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Title:Opinion Topic, Holder and Polarity in texts: exploration and automatic identification from cross-lingual data
Author(s):Kim, Kyoung-Young
Director of Research:Sproat, Richard W.
Doctoral Committee Chair(s):Girju, Roxana
Doctoral Committee Member(s):Sproat, Richard W.; Lasersohn, Peter N.; Zhai, ChengXiang
Department / Program:Linguistics
Discipline:Linguistics
Degree Granting Institution:University of Illinois at Urbana-Champaign
Degree:Ph.D.
Genre:Dissertation
Subject(s):Opinion mining
Sentiment analysis
English and Korean
Opinion extraction
Abstract:People express their opinions in various ways in different domains. With the growing interest in what other people think, mining opinions in texts has been the focus of attention for researchers in many different fields. Also, with the rapid development of technology and the internet, more and more multilingual and multicultural information has become available on the web. The objective of the present dissertation is exploring and automatically extracting opinions from multilingual corpora. In pursuing this objective, a bilingual opinion-annotated corpus was constructed focusing on detailed opinion factors with editorial texts. Annotated opinion factors include the holder of an opinion (Holder) and the topic of an opinion with its polarity (Positive Topic, Negative Topic). Factors used to express opinions as well as opinions across languages were investigated with the annotated corpus. The main contribution of this dissertation is the proposal of a multilingual sentiment analysis system for identifying opinion factors using a novel method that explores the linguistic structures used to express opinions. Without using pre-labeled opinion words, this multilingual sentiment analysis system directly identifies opinion factors using syntactic analysis, predicate-argument structure and pragmatic analysis. In the place of pre-labeled opinion words for each language, a clustered lexicon was constructed from bilingual dictionaries. Lexical features crucial for identifying the polarity were learned automatically. In addition to the lexical features, syntactic, morphological and contextual features were used in the learning algorithm. The syntactic structure of the sentence as well as predicate-argument structures extracted from the Propbank database were investigated and used to assign appropriate features to the target chunk. The experimental results show that the proposed system is significantly more successful than a baseline system. Experiments focusing on each novel method verify that both the clustered lexical dictionary and incorporating more linguistic structures benefit the accuracy of opinion factor extraction. The proposed system was also tested with an existing English monolingual corpus (MPQA corpus) composed of news articles, and yielded consistent results with the annotated corpus. With the experimental set-up of multilingual analysis, the way that opinions are expressed across languages was investigated and utilized to improve the results of the analysis. Experiments with cross-lingual features extracted from parallel sentences show even more improved results, which suggests cross-lingual reinforcement in identifying opinion factors with the proposed system.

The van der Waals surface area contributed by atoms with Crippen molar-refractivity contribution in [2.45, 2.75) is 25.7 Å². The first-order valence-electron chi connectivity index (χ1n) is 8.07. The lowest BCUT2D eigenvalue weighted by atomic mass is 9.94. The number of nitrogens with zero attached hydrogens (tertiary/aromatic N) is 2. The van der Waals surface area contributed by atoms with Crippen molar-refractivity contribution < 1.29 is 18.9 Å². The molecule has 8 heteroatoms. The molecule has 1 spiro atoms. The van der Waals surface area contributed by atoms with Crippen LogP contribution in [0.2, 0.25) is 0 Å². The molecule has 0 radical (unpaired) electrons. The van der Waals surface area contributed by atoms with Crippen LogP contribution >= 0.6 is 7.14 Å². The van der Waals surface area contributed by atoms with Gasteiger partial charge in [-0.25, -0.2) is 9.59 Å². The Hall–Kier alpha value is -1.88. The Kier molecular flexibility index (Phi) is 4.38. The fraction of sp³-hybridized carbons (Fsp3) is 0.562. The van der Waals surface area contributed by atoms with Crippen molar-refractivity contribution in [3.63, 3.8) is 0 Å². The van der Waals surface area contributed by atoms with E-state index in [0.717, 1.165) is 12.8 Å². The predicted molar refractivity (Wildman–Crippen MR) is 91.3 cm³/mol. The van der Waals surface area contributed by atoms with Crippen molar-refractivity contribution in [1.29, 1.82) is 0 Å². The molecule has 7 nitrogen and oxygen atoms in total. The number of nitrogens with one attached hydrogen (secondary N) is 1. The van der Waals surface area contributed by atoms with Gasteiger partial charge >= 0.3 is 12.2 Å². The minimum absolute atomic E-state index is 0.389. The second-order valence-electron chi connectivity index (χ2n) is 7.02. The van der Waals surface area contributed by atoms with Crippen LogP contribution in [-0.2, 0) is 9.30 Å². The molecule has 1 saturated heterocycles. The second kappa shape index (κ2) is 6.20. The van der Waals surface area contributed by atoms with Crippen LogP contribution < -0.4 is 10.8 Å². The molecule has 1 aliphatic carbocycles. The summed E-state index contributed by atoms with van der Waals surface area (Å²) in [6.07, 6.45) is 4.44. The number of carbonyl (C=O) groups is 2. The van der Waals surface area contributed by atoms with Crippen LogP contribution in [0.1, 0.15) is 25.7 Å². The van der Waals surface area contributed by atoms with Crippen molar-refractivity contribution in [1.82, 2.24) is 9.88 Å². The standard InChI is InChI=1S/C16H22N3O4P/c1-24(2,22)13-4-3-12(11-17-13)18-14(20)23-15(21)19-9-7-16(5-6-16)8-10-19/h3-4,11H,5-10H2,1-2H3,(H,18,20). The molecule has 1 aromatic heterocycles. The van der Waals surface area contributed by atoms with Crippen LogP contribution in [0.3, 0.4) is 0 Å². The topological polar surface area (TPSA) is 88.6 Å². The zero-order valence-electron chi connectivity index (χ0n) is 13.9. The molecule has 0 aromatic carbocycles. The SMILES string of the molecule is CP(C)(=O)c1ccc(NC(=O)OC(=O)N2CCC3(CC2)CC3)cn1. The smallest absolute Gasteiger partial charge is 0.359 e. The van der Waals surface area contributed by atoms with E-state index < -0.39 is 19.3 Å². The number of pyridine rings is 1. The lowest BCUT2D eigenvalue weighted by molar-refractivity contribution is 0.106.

Issue Date:2011-05-25
URI:http://hdl.handle.net/2142/24482
Rights Information:Copyright 2011 Kyoung-Young Kim
Date Available in IDEALS:2011-05-25
2013-05-26
Date Deposited:2011-05


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